After his ordination in 1841, he became assistant to the chaplain of an orphanage at Valocco, on the outskirts of Turin. This position was short-lived, for when he insisted that his Sunday-school boys be allowed to play on the orphanage grounds, they were turned away, and he resigned. He began looking for a permanent home for them, but no decent neighborhood would accept the noisy crowd.

At last, in a rather tumbledown section of the city, where no one was likely to protest, the first oratory was established and named for Saint Francis de Sales.

At first the boys attended school elsewhere, but as more teachers volunteered their time, classes were held at the house. Enrollment increased so rapidly that by 1849 there were three oratories in various places in the city.

For a long time Don Bosco had considered founding an Order to carry on his work, and this idea was supported by a notoriously anticlerical cabinet minister named Rattazzi. Rattazzi had seen the results of his work, and although an Italian law forbade the founding of religious communities at that time, he promised government support.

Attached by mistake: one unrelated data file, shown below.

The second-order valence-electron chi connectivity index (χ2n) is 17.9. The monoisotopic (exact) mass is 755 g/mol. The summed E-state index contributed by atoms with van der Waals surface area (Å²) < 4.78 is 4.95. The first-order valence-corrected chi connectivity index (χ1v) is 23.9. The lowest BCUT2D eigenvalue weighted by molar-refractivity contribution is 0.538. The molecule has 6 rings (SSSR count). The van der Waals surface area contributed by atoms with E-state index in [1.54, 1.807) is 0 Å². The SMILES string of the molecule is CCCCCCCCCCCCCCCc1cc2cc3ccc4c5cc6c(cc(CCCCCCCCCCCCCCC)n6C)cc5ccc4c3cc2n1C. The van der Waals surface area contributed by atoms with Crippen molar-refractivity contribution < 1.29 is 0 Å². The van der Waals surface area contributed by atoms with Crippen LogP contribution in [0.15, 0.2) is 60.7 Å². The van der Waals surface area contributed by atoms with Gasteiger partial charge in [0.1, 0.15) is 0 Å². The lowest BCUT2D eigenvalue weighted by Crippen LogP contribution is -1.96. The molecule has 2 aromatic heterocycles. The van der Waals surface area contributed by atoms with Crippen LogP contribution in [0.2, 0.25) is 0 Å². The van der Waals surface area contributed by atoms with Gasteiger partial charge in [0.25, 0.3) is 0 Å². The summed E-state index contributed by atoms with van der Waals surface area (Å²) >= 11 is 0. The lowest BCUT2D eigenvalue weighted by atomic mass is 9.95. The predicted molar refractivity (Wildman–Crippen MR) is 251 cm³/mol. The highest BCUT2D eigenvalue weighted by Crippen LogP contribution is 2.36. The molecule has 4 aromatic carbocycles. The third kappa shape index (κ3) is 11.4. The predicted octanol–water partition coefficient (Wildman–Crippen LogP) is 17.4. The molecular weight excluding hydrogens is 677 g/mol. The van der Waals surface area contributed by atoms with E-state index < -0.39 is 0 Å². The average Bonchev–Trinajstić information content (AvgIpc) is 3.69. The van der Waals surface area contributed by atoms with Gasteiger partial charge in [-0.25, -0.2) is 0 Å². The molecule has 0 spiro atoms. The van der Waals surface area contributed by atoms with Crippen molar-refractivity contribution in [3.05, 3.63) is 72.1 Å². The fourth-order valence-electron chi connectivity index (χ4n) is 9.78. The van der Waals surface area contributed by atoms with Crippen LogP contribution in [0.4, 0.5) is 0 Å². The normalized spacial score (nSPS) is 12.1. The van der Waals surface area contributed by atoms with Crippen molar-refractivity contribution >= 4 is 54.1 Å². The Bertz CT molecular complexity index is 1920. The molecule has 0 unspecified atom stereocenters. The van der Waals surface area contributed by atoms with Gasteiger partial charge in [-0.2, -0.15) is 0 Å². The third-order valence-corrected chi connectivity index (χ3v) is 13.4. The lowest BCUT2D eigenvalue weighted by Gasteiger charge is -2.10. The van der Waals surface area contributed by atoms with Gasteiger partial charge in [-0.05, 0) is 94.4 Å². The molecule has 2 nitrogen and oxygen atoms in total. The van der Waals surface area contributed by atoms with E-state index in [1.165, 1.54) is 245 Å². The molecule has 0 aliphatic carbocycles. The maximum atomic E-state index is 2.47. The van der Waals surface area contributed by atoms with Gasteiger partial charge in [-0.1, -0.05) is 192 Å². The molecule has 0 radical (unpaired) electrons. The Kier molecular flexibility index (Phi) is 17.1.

The founder-priest went to Rome in 1858 and, at the suggestion of Pope Pius IX, drew up a Rule for his community, the Society of Saint Francis de Sales (Salesians).

Four years later he founded an Order for women, the Daughters of Mary, Help of Christians, to care for abandoned girls. Finally, to supplement the work of both congregations, he organized an association of lay people interested in aiding their work.

Exhausted from touring Europe to raise funds for a new church in Rome, Don Bosco died on January 31, 1888. He was canonized in 1934 by Pope Pius XI. The work of John Bosco continues today in over a thousand Salesian oratories throughout the world.

No modern Saint has captured the heart of the world more rapidly than this smiling peasant-priest from Turin, who believed that to give complete trust and love is the most effective way to nourish virtue in others.



(c. 634-680)

St. Bathildes was an Englishwoman, who was carried over whilst yet young into France, and there sold for a slave, at a very low price, to Erkenwald, mayor of the palace under King Clovis II. When she grew up, her master was so much taken with her prudence and virtue that he placed her in charge of his household.